Today someone emailed me a link to a MSN story about the Singh brothers, Malvinder and Shivinder, and their tangled relationship with their relative, Gurinder Singh Dhillon, the guru of Radha Soami Satsang Beas in India.
Download Shivinder Singh likens Malvinder Singh to 'Bhasmasur'
Read on for the latest developments in this fascinating drama. It'll be interesting to see what conclusions Indian authorities draw after investigating the complex web of fraudulent financial transactions involving a bunch of individuals, public companies, and shell companies.
I've boldfaced the mentions of Dhillon and RSSB.
Shivinder Singh likens Malvinder Singh to 'Bhasmasur'; Malvinder says his brother's 'sanyas' was fake: NCLT filings
© Amal KS/Hindustan Times via Getty Images
Former Religare promoter Shivinder Singh, in his NCLT filing in July, called his brother Malvinder Singh 'Bhasmasur', a mythological demon, while saying that he was suffering from a personality disorders. He had also sought a "forensic probe" of RHC Holding.
Threatening to sue the younger brother, Malvinder, in his NCLT filing in August, said he deserved the right to sue his brother for making "scurrilous insinuations". He also alleged that Shivinder was trying to take favour from Radha Saomi Satsang Beas (RSSB) because he owed its money.
The hearings in the NCLT case will be held in December.
"MMS (Malvinder Man Singh) has turned out to be the mythological 'Bhasmasur' for the RHC group. Wherever he became head of a business — Ranxbaxy, Fortis, Religare, SRL Labs Ltd — he decimated the value to zero for the RHC group," Shivinder told the NCLT filing.
Notably, both of them are currently in jail as Delhi's Saket court had sent the Singh brothers and 3 others to judicial custody till October 31 in a fund misappropriation case related to Religare Finvest Ltd. The other three accused, former Religare CMD Sunil Godhwani, and former senior executives Kavi Arora and Anil Saxena are also in jail.
In their NCLT filings, both the brothers accused each other of large-scale fraud and corruption. Shivinder sought that Malvinder be removed as the holding company's director while urging NCLT to take over its board. He also asked the court to issue a restraining order against Malvinder from entering the RHC office and even communicating with any of its employees.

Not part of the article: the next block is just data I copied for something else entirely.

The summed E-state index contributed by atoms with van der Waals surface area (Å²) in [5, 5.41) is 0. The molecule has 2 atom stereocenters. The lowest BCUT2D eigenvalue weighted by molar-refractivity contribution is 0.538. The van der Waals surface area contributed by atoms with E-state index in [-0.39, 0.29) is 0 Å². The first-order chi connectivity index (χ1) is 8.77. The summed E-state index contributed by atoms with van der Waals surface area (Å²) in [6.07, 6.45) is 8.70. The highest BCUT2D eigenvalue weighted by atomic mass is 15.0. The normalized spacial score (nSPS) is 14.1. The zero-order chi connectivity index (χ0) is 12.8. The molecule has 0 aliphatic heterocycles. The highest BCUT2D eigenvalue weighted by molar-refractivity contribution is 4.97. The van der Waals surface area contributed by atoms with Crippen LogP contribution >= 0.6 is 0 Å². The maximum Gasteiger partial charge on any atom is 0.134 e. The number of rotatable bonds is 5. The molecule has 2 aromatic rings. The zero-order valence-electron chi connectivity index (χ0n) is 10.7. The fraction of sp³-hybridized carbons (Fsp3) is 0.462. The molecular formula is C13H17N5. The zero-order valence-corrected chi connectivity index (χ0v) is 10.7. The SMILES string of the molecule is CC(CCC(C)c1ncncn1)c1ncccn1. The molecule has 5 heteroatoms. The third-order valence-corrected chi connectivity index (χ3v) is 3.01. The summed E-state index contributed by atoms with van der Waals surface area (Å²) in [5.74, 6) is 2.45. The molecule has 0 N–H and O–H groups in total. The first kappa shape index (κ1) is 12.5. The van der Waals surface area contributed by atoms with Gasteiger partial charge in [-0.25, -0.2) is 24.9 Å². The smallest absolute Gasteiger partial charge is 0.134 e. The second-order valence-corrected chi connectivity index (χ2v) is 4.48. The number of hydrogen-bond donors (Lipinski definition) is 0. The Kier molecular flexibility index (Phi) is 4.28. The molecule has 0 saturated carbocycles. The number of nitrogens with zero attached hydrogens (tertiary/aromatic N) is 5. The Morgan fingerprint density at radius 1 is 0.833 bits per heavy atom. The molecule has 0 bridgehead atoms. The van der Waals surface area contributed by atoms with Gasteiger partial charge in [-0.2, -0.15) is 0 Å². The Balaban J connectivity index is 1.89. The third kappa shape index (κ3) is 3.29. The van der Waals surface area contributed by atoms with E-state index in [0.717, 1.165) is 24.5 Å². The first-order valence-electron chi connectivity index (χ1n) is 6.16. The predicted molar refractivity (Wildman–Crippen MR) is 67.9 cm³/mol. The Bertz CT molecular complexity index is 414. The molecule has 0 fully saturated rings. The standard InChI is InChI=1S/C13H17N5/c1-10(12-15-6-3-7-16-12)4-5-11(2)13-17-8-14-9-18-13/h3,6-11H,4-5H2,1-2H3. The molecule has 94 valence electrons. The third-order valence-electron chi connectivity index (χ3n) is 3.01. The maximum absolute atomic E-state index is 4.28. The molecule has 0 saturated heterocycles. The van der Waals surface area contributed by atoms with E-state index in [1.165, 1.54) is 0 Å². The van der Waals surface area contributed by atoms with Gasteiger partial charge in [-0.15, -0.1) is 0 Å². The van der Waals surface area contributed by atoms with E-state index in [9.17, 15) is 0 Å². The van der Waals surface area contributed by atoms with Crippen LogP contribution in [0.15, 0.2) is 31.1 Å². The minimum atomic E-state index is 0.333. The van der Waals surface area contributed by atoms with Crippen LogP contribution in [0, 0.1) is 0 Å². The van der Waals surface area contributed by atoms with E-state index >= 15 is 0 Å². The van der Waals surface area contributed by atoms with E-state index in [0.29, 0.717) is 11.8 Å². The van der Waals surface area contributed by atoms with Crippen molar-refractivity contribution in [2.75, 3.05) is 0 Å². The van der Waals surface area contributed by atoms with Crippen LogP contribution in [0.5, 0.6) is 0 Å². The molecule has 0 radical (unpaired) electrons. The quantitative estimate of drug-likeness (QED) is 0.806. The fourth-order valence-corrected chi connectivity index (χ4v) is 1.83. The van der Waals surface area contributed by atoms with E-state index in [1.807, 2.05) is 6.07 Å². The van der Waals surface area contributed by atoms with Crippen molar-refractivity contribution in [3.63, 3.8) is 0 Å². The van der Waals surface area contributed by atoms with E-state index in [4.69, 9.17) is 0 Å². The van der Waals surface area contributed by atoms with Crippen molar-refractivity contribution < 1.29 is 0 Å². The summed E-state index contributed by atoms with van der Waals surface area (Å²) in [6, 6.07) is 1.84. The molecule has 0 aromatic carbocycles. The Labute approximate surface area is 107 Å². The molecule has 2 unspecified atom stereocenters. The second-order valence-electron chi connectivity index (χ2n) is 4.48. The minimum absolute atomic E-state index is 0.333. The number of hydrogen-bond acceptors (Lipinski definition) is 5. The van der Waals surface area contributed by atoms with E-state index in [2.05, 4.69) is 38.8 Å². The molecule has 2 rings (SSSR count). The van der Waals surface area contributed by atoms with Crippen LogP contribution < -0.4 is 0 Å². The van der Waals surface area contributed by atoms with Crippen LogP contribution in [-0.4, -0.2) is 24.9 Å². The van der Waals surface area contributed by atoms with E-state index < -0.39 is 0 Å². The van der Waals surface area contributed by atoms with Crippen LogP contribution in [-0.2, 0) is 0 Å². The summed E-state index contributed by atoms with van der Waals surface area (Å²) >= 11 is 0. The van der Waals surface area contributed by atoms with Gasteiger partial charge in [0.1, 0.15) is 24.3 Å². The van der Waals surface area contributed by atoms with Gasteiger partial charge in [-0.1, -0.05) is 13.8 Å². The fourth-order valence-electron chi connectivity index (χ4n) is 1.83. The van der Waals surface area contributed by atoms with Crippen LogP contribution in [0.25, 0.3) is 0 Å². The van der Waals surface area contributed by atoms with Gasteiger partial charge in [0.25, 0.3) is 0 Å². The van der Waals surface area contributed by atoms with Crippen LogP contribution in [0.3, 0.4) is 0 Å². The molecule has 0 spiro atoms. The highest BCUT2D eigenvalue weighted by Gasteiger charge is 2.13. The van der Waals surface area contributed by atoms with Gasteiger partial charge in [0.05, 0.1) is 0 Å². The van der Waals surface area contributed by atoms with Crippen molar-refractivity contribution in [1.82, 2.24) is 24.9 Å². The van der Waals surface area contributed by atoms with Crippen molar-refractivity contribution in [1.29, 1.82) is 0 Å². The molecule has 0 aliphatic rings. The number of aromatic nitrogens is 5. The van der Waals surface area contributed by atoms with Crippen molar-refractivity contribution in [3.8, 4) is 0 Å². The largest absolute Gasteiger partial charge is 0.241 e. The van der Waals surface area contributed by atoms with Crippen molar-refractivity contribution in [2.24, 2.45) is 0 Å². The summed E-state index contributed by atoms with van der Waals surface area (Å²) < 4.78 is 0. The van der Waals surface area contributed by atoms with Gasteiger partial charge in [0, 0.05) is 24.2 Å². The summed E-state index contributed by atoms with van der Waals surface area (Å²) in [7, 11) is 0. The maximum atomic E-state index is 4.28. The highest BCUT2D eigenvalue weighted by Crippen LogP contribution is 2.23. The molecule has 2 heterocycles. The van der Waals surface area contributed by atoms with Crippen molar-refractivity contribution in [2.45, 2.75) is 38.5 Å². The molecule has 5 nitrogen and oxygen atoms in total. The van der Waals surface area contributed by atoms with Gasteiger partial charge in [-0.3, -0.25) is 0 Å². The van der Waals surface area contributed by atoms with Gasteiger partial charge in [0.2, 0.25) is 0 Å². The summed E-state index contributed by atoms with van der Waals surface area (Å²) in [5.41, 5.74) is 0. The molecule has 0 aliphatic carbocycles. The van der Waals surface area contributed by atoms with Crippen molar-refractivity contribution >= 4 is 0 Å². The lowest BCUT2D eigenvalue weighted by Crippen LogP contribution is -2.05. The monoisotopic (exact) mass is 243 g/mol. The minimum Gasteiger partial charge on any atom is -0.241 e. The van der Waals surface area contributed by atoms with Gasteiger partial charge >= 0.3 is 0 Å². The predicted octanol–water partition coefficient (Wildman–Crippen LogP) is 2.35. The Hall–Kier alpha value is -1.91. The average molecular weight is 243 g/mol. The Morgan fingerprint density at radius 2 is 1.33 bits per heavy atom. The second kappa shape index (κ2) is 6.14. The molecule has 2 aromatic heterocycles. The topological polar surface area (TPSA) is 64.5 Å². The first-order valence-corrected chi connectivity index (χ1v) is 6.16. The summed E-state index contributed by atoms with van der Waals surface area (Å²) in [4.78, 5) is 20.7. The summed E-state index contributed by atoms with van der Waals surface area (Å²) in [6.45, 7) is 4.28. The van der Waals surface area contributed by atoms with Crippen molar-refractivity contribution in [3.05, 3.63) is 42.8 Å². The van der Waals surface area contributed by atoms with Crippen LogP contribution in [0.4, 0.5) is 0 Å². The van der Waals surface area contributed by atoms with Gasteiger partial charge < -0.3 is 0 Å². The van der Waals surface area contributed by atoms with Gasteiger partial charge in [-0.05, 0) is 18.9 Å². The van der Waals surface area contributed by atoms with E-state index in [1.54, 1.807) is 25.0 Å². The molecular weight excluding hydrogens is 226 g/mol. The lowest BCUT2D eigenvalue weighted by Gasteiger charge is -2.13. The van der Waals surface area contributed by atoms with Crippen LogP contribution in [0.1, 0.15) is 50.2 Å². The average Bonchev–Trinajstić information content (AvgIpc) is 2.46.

Malvinder told in his reply that Shivinder was hurling accusations to seek favours from RSSB as he wished to become its chief. He also alleged that Shivinder filed the suit against him only to stop RHC from demanding its money from Gurinder Singh Dhillon-led RSSB. He said Shivinder had done "large scale diversion of funds from FHL, RHC, REL etc to Dhillon (chief of RSSB) and the entities under his (Dhillon) control".
As per Shivinder's filing, he's a 50 per cent owner of RHC and had an established track record of value creation by building Fortis from scratch into India's second-largest healthcare chain and turning it into one of RHC's most valuable businesses before his retirement in 2015.
"The petitioner no. 2 (Shivinder) is of the firm belief that the continuous destruction of RHC's asset base can be arrested provided the 'Bhasmasur' is dislodged from the helm of affairs of RHC," said Shivinder's petition.
While denying that Shivinder was solely involved in building and running of FHL, Malvinder said: "...the Petitioner number 2 (Shivinder) had been actively involved in all businesses of the group including the Respondent no. 1 (Malvinder)." He said Shivinder was falsely claiming before all the investigating agencies, regulators and courts that he was under 'Sanyas' (asceticism) from the corporate world from January 2016 till late 2017.
Urging the court to punish him for perjury, Malvinder said Shivinder "continued as a director of all companies, listed/unlisted, in the group", and that he continued to draw Rs 43.5 lakh monthly salary from two key subsidiaries of Malvinder's company. He also said during his 'sanyas', Shivinder attended numerous board meets and used to draw all the perquisites from listed and unlisted companies, including all his foreign travels, his cars and household expenses.
He accused Shivinder of protecting Dhillon from debts and "possible investigations and liability towards Daiichi (Sankyo)." The younger brother said Malvinder had sought Rs 1,000 crore from him to cede control of RHC. Demanding status quo on its assets and shareholdings, Shivinder asked the NCLT to appoint two independent directors and change account signatories.
The Singh brothers sold Ranbaxy to Japanese drugmaker Daiichi Sankyo in 2008 for Rs 10,000 crore. In 2013, Daiichi paid $500 as felony charges in the US for selling adulterated medicines, following which it filed an arbitration case against the Singh brothers.
Commenting is good. Insulting is not.
I've added a "Commenting" link in the navigation bar at the top of this blog to remind people of my comment policies. They're pretty loose, but if you're wondering why a comment of yours wasn't approved, do some introspecting after you read the comment policy.
Each guideline is important, but failure to follow the one about insults probably irritates me the most, because there is nothing more boring than simple-minded personal insults. They belong in middle school, maybe, but not elsewhere. Like I say...
It's boring to insult people in a comment. Don't do it. Stand up for issues, ideas, concepts, and such that you feel need discussing. But don't insult other commenters, or anyone else. Criticize what someone says or does, not the person themselves.
Try to imagine you're in a person-to-person conversation. It is fine to say, "Hey, I disagree with what you're saying about ______. The way I see it is ______." It wouldn't be fine to say, "Hey, you're an idiot for saying _____. You should keep your mouth shut from now on."
Posted at 12:55 PM in Comments | Permalink | Comments (4)